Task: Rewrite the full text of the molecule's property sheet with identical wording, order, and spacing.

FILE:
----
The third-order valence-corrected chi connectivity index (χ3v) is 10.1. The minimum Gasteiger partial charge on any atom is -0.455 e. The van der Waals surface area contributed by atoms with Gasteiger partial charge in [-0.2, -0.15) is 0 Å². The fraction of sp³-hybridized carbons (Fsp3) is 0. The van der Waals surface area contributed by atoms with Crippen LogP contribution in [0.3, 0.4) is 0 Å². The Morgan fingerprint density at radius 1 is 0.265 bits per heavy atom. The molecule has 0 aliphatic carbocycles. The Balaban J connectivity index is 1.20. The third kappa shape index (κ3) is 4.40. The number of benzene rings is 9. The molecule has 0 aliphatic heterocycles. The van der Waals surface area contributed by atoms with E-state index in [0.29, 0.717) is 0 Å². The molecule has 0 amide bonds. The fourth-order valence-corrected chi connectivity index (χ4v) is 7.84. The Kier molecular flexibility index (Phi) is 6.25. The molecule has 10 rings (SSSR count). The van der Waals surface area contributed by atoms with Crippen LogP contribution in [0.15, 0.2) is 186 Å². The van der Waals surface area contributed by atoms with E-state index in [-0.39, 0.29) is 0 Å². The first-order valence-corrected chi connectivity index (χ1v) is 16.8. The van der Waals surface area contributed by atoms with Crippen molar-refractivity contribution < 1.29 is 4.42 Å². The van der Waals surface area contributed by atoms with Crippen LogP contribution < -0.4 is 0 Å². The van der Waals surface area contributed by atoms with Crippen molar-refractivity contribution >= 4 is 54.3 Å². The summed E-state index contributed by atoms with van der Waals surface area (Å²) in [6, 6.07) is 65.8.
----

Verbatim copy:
The third-order valence-corrected chi connectivity index (χ3v) is 10.1. The minimum Gasteiger partial charge on any atom is -0.455 e. The van der Waals surface area contributed by atoms with Gasteiger partial charge in [-0.2, -0.15) is 0 Å². The fraction of sp³-hybridized carbons (Fsp3) is 0. The van der Waals surface area contributed by atoms with Crippen LogP contribution in [0.3, 0.4) is 0 Å². The Morgan fingerprint density at radius 1 is 0.265 bits per heavy atom. The molecule has 0 aliphatic carbocycles. The Balaban J connectivity index is 1.20. The third kappa shape index (κ3) is 4.40. The number of benzene rings is 9. The molecule has 0 aliphatic heterocycles. The van der Waals surface area contributed by atoms with E-state index in [0.29, 0.717) is 0 Å². The molecule has 0 amide bonds. The fourth-order valence-corrected chi connectivity index (χ4v) is 7.84. The Kier molecular flexibility index (Phi) is 6.25. The molecule has 10 rings (SSSR count). The van der Waals surface area contributed by atoms with Crippen LogP contribution in [0.15, 0.2) is 186 Å². The van der Waals surface area contributed by atoms with E-state index in [-0.39, 0.29) is 0 Å². The first-order valence-corrected chi connectivity index (χ1v) is 16.8. The van der Waals surface area contributed by atoms with Crippen molar-refractivity contribution < 1.29 is 4.42 Å². The van der Waals surface area contributed by atoms with Crippen LogP contribution < -0.4 is 0 Å². The van der Waals surface area contributed by atoms with Crippen molar-refractivity contribution >= 4 is 54.3 Å². The summed E-state index contributed by atoms with van der Waals surface area (Å²) in [6, 6.07) is 65.8.